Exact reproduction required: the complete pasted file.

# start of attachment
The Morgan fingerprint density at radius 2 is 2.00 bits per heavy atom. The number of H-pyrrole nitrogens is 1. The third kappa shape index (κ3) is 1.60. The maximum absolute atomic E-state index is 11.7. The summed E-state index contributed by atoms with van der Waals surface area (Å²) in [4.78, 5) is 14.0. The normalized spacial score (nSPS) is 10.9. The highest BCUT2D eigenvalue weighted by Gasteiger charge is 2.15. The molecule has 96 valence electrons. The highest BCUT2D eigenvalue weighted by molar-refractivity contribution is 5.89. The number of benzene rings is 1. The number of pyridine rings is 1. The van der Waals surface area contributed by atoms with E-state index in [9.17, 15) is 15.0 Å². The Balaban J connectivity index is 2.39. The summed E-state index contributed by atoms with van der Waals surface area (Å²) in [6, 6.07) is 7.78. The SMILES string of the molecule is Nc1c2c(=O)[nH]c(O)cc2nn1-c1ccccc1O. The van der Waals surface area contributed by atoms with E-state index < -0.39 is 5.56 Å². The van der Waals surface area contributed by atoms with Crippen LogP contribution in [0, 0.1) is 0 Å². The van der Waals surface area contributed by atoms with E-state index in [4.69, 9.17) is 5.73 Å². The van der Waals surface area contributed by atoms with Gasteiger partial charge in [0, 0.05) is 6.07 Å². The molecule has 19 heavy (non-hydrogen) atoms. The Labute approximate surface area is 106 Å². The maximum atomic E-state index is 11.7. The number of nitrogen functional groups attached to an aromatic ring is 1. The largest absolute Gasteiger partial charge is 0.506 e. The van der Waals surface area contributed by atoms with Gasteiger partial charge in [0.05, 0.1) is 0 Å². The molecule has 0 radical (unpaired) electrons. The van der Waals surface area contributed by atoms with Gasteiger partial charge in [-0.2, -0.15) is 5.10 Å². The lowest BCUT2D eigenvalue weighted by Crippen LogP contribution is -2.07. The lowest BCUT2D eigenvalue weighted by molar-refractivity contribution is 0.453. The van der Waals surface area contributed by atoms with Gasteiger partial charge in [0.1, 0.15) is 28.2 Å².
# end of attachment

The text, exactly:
The Morgan fingerprint density at radius 2 is 2.00 bits per heavy atom. The number of H-pyrrole nitrogens is 1. The third kappa shape index (κ3) is 1.60. The maximum absolute atomic E-state index is 11.7. The summed E-state index contributed by atoms with van der Waals surface area (Å²) in [4.78, 5) is 14.0. The normalized spacial score (nSPS) is 10.9. The highest BCUT2D eigenvalue weighted by Gasteiger charge is 2.15. The molecule has 96 valence electrons. The highest BCUT2D eigenvalue weighted by molar-refractivity contribution is 5.89. The number of benzene rings is 1. The number of pyridine rings is 1. The van der Waals surface area contributed by atoms with E-state index in [9.17, 15) is 15.0 Å². The Balaban J connectivity index is 2.39. The summed E-state index contributed by atoms with van der Waals surface area (Å²) in [6, 6.07) is 7.78. The SMILES string of the molecule is Nc1c2c(=O)[nH]c(O)cc2nn1-c1ccccc1O. The van der Waals surface area contributed by atoms with E-state index < -0.39 is 5.56 Å². The van der Waals surface area contributed by atoms with Crippen LogP contribution in [0, 0.1) is 0 Å². The van der Waals surface area contributed by atoms with E-state index in [4.69, 9.17) is 5.73 Å². The van der Waals surface area contributed by atoms with Gasteiger partial charge in [0, 0.05) is 6.07 Å². The molecule has 19 heavy (non-hydrogen) atoms. The Labute approximate surface area is 106 Å². The maximum atomic E-state index is 11.7. The number of nitrogen functional groups attached to an aromatic ring is 1. The largest absolute Gasteiger partial charge is 0.506 e. The van der Waals surface area contributed by atoms with Gasteiger partial charge in [0.05, 0.1) is 0 Å². The molecule has 0 radical (unpaired) electrons. The van der Waals surface area contributed by atoms with Gasteiger partial charge in [-0.2, -0.15) is 5.10 Å². The lowest BCUT2D eigenvalue weighted by Crippen LogP contribution is -2.07. The lowest BCUT2D eigenvalue weighted by molar-refractivity contribution is 0.453. The van der Waals surface area contributed by atoms with Gasteiger partial charge in [0.1, 0.15) is 28.2 Å².